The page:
Something happened in the All-Ireland Senior Football Championship in the first half of the 1990s which did not happen before and there is unlikely to be a repeat of it in the foreseeable future. In each of the years from 1991 to 1994, the Sam Maguire Cup was captured by Ulster teams with three different counties enjoying the sweet taste of success. In 1991, Down took the title for the fourth time and that was followed by first time triumphs by Donegal and Derry before Down reclaimed the big prize in ’94. For many decades Cavan were the dominant force in the northern province and the only county from the region capable of putting in a serious challenge for All-Ireland honours. Between 1933 and ’52, the Breffni county brought the game’s most coveted trophy home on five occasions but they ceased being a strong force after the ’60s. There was a sensational start to the sixties which was certainly a decade of significant change for Gaelic football with Down becoming the new glamour team of the game.

      In 1960, the men in red and black created history when becoming the first side to take the Sam Maguire Cup across the border when inflicting an eight points final defeat on the championship’s most successful county, Kerry.

      To prove that victory was not a fluke, Down had six points to spare over the Kingdom in an All-Ireland semi-final clash in 1961 before emerging force, Offaly, were narrowly defeated before a record attendance of more than 90,000 as the title went back to the Mourne county.c

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        Arguably Robert De Niro’s best screen roles were in Taxi Driver, Raging Bull, The Godfather: Part II and The Deer Hunter.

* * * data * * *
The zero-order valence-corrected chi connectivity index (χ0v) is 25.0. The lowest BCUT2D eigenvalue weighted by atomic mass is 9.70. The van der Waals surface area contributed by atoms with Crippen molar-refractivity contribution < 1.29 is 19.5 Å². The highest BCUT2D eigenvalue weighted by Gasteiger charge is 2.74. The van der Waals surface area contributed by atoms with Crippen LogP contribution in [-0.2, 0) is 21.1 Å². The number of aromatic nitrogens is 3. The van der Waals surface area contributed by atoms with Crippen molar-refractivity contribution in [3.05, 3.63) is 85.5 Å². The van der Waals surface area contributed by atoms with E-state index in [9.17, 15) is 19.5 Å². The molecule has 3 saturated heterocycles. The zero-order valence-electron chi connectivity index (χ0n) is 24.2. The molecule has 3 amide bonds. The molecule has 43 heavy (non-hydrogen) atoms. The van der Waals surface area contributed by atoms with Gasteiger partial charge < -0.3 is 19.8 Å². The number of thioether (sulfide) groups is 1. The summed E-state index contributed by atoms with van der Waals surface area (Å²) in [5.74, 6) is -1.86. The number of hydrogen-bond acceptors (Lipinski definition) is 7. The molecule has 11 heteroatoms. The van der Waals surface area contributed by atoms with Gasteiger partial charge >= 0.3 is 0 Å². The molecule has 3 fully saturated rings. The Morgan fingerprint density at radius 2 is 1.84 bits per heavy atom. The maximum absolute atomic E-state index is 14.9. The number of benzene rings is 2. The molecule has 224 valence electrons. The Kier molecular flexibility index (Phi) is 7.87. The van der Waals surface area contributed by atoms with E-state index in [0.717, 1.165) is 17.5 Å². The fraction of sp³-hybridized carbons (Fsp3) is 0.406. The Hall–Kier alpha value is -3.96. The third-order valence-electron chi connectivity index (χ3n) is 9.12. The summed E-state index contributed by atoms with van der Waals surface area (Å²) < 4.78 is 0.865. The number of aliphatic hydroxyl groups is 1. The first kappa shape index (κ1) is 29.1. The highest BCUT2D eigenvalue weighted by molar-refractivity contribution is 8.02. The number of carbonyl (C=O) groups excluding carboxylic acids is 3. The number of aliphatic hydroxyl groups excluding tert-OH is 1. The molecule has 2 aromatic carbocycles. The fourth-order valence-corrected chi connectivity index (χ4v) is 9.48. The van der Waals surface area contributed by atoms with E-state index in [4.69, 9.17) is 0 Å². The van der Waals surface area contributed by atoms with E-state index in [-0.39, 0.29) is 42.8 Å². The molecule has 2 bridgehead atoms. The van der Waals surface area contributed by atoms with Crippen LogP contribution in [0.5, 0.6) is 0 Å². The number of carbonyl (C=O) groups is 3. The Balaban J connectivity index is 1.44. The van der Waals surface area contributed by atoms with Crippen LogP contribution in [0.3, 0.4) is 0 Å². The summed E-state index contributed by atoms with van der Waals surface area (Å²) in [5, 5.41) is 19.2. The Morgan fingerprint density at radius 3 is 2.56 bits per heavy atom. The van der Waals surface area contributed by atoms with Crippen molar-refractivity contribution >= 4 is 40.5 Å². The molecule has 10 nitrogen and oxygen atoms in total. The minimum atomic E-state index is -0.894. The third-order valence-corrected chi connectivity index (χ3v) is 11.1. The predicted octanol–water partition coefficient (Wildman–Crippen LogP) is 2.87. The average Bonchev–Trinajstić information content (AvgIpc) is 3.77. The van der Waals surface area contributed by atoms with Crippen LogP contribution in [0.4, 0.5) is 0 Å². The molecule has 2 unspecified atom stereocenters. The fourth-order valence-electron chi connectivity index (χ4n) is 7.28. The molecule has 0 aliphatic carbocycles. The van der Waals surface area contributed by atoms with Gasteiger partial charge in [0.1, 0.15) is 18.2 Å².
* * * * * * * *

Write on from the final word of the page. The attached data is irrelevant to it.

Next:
The Deer Hunter was based in part on an unproduced screenplay called ‘The Man Who Came to Play’, by Louis Garfinkle and Quinn K. Redeker about Las Vegas and Russian Roulette. Producer Michael Deeley bought the script and hired writer/director Michael Cimino and Deric Washburn to rewrite it.

        He suggested taking the Russian roulette aspect out of America and placing it in the Vietnam War. Along with Washburn and Cimino, credit for the story was given to Louis Garfinkle and Quinn K. Redeker. This was Camino’s second film after the successful Thunderbolt and Lightfoot.

        The production team was headed by director of photography Vilmos Zsigmond, musical director Stanley Myers and Editor Peter Zinner. A strong cast was assembled, headed by Robert De Niro as Michael, John Cazale as Stan, John Savage as Steven, Christopher Walken as Nick, Meryl Streep as Linda and George Dzundza as John.

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        HELLO AGAIN! A large glazed ham need not be confined to Christmas dinner – this will feed a big gathering of family or friends generously, with enough left for the occasional sandwich. A joint of gammon or collar bacon is first par-boiled and then baked with a mustard topping. Serve hot or cold with this tangy Cumberland sauce. A tasty mixture of oranges, lemons, redcurrants and port, Cumberland Sauce is best served cold as a delicious accompaniment to this glorious honey glazed ham. I do hope you enjoy it.

        c 10 Minutes COOKING TIME: 53/4 hours. 2-3kg/4-6lbs lean gammon or prime collar joint of bacon 2 bay leaves 1-2 onions, quartered 2 carrots, sliced thickly 6 cloves GLAZE: 1 tbsp redcurrant jelly 2 tbsp wholegrain mustard CUMBERLAND SAUCE: 1 orange 3 tbsp redcurrant jelly 2 tbsp lemon or lime juice 2 tbsp orange juice 2 – 4 tbsp port 1 tbsp wholegrain mustard TO GARNISH: Salad leaves Orange slices.